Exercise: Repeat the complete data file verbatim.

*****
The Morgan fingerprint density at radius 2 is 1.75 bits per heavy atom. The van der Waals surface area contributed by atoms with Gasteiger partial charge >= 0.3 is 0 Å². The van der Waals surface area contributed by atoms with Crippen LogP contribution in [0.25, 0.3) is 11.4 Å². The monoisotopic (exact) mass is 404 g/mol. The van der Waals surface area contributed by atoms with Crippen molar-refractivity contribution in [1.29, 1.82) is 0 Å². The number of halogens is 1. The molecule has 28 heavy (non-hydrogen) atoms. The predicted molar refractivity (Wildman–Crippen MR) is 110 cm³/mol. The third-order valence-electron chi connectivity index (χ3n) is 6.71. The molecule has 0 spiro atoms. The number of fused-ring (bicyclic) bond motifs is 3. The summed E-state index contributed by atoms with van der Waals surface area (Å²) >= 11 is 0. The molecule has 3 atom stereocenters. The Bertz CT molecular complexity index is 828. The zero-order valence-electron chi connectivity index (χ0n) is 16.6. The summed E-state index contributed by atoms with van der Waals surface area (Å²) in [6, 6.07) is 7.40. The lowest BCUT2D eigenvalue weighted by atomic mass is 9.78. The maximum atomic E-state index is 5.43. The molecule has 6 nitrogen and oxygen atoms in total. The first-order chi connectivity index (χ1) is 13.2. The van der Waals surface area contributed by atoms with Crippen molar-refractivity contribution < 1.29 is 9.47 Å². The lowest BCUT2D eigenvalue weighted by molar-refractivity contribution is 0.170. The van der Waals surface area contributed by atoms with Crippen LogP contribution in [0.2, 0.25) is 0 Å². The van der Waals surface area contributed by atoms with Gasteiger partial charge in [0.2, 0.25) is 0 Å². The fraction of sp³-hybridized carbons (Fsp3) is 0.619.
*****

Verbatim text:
The Morgan fingerprint density at radius 2 is 1.75 bits per heavy atom. The van der Waals surface area contributed by atoms with Gasteiger partial charge >= 0.3 is 0 Å². The van der Waals surface area contributed by atoms with Crippen LogP contribution in [0.25, 0.3) is 11.4 Å². The monoisotopic (exact) mass is 404 g/mol. The van der Waals surface area contributed by atoms with Crippen molar-refractivity contribution in [1.29, 1.82) is 0 Å². The number of halogens is 1. The molecule has 28 heavy (non-hydrogen) atoms. The predicted molar refractivity (Wildman–Crippen MR) is 110 cm³/mol. The third-order valence-electron chi connectivity index (χ3n) is 6.71. The molecule has 0 spiro atoms. The number of fused-ring (bicyclic) bond motifs is 3. The summed E-state index contributed by atoms with van der Waals surface area (Å²) >= 11 is 0. The molecule has 3 atom stereocenters. The Bertz CT molecular complexity index is 828. The zero-order valence-electron chi connectivity index (χ0n) is 16.6. The summed E-state index contributed by atoms with van der Waals surface area (Å²) in [6, 6.07) is 7.40. The lowest BCUT2D eigenvalue weighted by atomic mass is 9.78. The maximum atomic E-state index is 5.43. The molecule has 6 nitrogen and oxygen atoms in total. The first-order chi connectivity index (χ1) is 13.2. The van der Waals surface area contributed by atoms with Crippen molar-refractivity contribution < 1.29 is 9.47 Å². The lowest BCUT2D eigenvalue weighted by molar-refractivity contribution is 0.170. The van der Waals surface area contributed by atoms with Crippen LogP contribution in [0.2, 0.25) is 0 Å². The van der Waals surface area contributed by atoms with Gasteiger partial charge in [0.2, 0.25) is 0 Å². The fraction of sp³-hybridized carbons (Fsp3) is 0.619.